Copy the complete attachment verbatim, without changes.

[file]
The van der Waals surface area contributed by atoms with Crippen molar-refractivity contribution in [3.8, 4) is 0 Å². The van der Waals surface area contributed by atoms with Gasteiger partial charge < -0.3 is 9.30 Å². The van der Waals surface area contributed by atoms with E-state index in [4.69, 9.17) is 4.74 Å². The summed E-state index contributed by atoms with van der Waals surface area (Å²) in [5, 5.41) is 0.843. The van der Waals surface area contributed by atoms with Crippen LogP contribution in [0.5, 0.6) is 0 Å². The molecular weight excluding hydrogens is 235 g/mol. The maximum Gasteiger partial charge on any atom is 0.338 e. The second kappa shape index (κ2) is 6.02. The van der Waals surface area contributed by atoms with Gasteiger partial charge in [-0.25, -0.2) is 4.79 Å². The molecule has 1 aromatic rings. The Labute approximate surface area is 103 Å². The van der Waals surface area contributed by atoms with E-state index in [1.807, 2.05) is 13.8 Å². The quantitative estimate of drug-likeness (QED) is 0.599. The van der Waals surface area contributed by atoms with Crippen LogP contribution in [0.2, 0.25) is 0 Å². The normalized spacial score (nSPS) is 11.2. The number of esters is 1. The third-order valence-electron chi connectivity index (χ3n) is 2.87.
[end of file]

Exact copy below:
The van der Waals surface area contributed by atoms with Crippen molar-refractivity contribution in [3.8, 4) is 0 Å². The van der Waals surface area contributed by atoms with Gasteiger partial charge < -0.3 is 9.30 Å². The van der Waals surface area contributed by atoms with E-state index in [4.69, 9.17) is 4.74 Å². The summed E-state index contributed by atoms with van der Waals surface area (Å²) in [5, 5.41) is 0.843. The van der Waals surface area contributed by atoms with Crippen LogP contribution in [0.5, 0.6) is 0 Å². The molecular weight excluding hydrogens is 235 g/mol. The maximum Gasteiger partial charge on any atom is 0.338 e. The second kappa shape index (κ2) is 6.02. The van der Waals surface area contributed by atoms with Gasteiger partial charge in [-0.25, -0.2) is 4.79 Å². The molecule has 1 aromatic rings. The Labute approximate surface area is 103 Å². The van der Waals surface area contributed by atoms with E-state index in [1.807, 2.05) is 13.8 Å². The quantitative estimate of drug-likeness (QED) is 0.599. The van der Waals surface area contributed by atoms with Crippen LogP contribution in [0.2, 0.25) is 0 Å². The normalized spacial score (nSPS) is 11.2. The number of esters is 1. The third-order valence-electron chi connectivity index (χ3n) is 2.87.